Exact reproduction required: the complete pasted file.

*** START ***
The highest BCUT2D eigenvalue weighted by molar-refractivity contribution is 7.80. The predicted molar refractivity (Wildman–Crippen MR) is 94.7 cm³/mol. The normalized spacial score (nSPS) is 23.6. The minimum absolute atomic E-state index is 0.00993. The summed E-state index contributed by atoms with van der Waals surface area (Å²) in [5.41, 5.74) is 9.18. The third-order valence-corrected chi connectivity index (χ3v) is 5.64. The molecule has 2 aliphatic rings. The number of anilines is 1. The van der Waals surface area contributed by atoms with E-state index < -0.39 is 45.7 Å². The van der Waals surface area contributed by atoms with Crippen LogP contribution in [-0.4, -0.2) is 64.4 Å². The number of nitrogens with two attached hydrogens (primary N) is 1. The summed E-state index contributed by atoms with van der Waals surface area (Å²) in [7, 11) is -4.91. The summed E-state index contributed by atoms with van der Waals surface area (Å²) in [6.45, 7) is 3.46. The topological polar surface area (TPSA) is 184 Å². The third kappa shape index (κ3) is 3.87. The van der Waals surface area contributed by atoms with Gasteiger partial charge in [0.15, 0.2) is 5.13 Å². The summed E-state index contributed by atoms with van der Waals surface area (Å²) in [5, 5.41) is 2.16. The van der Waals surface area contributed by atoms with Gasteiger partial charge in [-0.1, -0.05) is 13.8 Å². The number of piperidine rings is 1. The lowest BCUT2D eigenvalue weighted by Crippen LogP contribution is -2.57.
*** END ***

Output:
The highest BCUT2D eigenvalue weighted by molar-refractivity contribution is 7.80. The predicted molar refractivity (Wildman–Crippen MR) is 94.7 cm³/mol. The normalized spacial score (nSPS) is 23.6. The minimum absolute atomic E-state index is 0.00993. The summed E-state index contributed by atoms with van der Waals surface area (Å²) in [5.41, 5.74) is 9.18. The third-order valence-corrected chi connectivity index (χ3v) is 5.64. The molecule has 2 aliphatic rings. The number of anilines is 1. The van der Waals surface area contributed by atoms with E-state index < -0.39 is 45.7 Å². The van der Waals surface area contributed by atoms with Crippen LogP contribution in [-0.4, -0.2) is 64.4 Å². The number of nitrogens with two attached hydrogens (primary N) is 1. The summed E-state index contributed by atoms with van der Waals surface area (Å²) in [7, 11) is -4.91. The summed E-state index contributed by atoms with van der Waals surface area (Å²) in [6.45, 7) is 3.46. The topological polar surface area (TPSA) is 184 Å². The third kappa shape index (κ3) is 3.87. The van der Waals surface area contributed by atoms with Gasteiger partial charge in [0.15, 0.2) is 5.13 Å². The summed E-state index contributed by atoms with van der Waals surface area (Å²) in [5, 5.41) is 2.16. The van der Waals surface area contributed by atoms with Gasteiger partial charge in [-0.1, -0.05) is 13.8 Å². The number of piperidine rings is 1. The lowest BCUT2D eigenvalue weighted by Crippen LogP contribution is -2.57.